Lyrics of “Let’s Breakthrough to the Cutting Edge”
1. Whatever we set our minds to, made according to a program
Pride of the machine industry in the songun era, our style CNC technology.
CNC is the power of Juche industry
CNC is an example of self-reliance
According to the path shown by the General
Let’s breakthrough to the cutting edge
Ah~ Arirang, arirang raising the nation’s pride
Let’s build a strong country with science and technology
Happiness is billowing toward us.
2. Today in the age of information economy, if we fall behind we become slaves to technology
Going forth in the world with high-tech, our style CNC technology.
3. If our hearts burn with patriotism, there is no high-tech we cannot conquer
With our strength now a hundred-fold with songun, let’s hold mastery over everything.
“Let’s Breakthrough to the Cutting Edge” is the title of a new song, popular in North Korea, that features CNC technology as its main theme. CNC stands for “computer numerical control,” a type of technology that has undergone constant evolution since computers were first introduced into the production process using digital information from computers to operate machinery.
The idea of computer-automated machines taking over the kind of work that was once carried out by workers seems somewhat contradictory to the communist spirit. Scenes like the following of a North Korean worker standing atop a large metal furnace used to be iconic, representing the working class in the era of the Industrial Revolution. Hence, the hammer representing workers and the sickle representing peasants were major symbols for the communist movement whose objective was to organize the vast majority of the people in the world for a more just and equitable distribution of the profits that was the fruit of their labor.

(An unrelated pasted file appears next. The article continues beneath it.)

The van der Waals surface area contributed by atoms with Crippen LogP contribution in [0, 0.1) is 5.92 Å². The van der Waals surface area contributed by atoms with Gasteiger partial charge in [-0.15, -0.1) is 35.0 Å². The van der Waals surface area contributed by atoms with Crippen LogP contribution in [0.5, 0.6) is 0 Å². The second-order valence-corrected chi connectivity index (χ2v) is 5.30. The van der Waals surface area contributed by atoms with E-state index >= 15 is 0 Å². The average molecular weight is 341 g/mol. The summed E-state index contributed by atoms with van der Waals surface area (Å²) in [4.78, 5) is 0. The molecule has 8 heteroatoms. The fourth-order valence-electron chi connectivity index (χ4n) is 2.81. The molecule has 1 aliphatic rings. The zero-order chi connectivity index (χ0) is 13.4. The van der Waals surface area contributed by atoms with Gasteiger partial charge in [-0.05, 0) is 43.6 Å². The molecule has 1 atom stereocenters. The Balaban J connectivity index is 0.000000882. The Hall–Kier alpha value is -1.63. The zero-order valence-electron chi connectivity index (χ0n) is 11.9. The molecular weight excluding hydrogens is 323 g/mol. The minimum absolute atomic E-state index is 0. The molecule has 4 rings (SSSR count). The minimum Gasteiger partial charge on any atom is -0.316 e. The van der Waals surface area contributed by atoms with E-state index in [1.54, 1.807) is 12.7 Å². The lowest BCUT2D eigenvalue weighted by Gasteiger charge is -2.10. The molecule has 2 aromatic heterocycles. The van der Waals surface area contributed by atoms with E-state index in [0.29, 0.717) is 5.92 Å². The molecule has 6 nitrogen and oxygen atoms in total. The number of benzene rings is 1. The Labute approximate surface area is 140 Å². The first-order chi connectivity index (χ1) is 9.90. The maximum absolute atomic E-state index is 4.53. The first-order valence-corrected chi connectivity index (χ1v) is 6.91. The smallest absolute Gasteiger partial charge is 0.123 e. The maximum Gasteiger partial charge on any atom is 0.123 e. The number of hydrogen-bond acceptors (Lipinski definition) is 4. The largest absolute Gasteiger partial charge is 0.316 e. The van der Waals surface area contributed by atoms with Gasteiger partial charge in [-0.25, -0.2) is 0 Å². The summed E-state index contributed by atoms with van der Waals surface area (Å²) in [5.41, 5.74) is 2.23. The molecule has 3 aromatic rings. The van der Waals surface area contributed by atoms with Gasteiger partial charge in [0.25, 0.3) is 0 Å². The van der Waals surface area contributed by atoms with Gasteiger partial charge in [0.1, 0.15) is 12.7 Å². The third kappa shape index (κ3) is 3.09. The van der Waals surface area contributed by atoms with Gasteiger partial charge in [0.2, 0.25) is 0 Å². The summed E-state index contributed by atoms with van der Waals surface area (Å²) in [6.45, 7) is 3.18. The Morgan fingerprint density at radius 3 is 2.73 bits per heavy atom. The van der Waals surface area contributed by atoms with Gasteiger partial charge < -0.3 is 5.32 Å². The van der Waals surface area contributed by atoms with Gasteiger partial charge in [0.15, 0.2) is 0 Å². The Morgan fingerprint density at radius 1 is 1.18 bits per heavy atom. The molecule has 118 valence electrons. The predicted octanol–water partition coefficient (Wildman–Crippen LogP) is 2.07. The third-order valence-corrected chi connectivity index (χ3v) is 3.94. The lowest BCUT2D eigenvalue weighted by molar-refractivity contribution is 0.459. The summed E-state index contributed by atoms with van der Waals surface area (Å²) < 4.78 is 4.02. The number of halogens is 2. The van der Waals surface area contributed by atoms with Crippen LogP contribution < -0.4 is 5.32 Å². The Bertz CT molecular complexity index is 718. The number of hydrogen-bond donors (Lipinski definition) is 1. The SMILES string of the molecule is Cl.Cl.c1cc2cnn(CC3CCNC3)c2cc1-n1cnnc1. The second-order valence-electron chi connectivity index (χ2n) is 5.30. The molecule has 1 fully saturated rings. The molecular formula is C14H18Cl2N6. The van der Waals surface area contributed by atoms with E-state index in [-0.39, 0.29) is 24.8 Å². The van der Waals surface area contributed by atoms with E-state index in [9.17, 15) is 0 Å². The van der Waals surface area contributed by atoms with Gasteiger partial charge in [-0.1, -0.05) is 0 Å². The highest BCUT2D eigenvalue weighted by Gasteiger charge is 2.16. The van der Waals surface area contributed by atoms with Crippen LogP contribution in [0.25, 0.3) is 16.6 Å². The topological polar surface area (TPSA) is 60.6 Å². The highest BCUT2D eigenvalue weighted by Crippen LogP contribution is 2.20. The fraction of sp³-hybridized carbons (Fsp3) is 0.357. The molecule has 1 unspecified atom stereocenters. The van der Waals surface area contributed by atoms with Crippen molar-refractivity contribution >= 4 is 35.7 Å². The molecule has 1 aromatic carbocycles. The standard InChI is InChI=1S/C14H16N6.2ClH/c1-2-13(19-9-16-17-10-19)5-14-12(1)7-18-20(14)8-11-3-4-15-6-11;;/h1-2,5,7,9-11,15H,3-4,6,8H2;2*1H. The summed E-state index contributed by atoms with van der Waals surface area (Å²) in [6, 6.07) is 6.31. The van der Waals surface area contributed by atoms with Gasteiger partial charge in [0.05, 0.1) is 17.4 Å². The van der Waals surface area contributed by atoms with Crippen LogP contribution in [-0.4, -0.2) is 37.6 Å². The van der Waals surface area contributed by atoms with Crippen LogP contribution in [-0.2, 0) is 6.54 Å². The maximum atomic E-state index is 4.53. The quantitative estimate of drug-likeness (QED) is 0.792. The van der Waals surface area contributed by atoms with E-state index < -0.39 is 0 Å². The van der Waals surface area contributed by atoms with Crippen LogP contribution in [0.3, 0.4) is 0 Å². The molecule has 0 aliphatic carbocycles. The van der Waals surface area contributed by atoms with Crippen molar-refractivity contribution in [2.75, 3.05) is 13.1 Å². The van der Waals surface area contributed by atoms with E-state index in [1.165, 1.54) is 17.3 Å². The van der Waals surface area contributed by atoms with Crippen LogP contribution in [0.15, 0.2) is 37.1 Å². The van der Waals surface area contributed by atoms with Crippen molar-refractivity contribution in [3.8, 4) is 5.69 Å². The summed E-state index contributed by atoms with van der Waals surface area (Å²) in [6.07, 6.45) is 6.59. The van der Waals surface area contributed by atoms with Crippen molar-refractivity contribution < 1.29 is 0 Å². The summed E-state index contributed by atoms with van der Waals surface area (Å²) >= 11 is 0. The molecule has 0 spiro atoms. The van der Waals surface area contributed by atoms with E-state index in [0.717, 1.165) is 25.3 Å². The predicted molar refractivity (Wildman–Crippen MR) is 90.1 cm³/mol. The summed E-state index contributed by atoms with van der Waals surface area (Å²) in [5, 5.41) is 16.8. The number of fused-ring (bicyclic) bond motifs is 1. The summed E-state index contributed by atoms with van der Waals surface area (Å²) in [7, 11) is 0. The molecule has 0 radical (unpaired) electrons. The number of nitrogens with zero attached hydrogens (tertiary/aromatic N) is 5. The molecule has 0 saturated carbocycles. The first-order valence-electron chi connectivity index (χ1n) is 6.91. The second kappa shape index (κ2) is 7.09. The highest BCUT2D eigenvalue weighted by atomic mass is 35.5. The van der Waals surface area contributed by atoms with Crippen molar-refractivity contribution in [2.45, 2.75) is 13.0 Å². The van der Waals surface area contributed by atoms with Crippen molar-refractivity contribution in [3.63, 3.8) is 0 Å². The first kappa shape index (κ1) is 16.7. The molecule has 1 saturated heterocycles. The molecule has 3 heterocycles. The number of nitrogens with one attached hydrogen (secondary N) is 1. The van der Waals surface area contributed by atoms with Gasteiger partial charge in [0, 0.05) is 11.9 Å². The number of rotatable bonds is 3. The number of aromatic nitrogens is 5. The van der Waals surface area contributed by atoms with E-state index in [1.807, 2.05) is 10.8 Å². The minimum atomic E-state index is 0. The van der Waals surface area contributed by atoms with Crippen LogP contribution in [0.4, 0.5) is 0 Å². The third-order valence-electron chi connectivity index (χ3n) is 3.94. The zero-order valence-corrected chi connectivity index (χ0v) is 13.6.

A lot has changed since then – not the emphasis on a planned economy or the equitable distribution of wealth, but on the kinds of industries that are going to pull North Korea out of its economic crises that have taken place since the fall of the Soviet bloc in the 1990s. It is a new emphasis on light industry to increase the quantity and quality of consumer products, and a heavy focus on the high-tech industry to computerize the production process through CNC technology.
A great example was the Pyongyang Socks Factory, which opened in June 1962, but underwent major changes in the last year by instituting CNC technology in its production process to produce more with less workers and with greater efficiency. The factory currently has 800 workers with 34 managers, producing 8.5 million pairs of socks per year. Seen throughout the factory was the slogan, “Let’s raise the quality of the people’s consumer products!”
The third factory we visited was the Sariwon Taesong Towel Factory. While there had been a consumer cooperative there in the late 1950s, it became a towel factory in 1963. The name is misleading because the factory produces a lot more than just towels. They also produce cotton cloth and clothes. One particular batch of winter grey mini-skirts with big black buttons in the front caught our eye. But it turned out that they were being produced to be sent to a Chinese company, which had been subcontracted by a designer European label. In other words, the factory was subcontracted twice over, decreasing further its margin of profitability. The factory manager explained that this was due to the economic sanctions imposed on North Korea, which prohibits companies from doing business directly with North Korea.
The resources to computerize this factory had not reached its doors as yet, unlike the Pyongyang Socks Factory, and it was disheartening to hear that the beautiful skirts they were making would not be given its full value nor its full due. The label would not say Made in D.P.R.K. and those who wear it will never know that the designer skirts they were proudly wearing were indeed made by North Korean workers.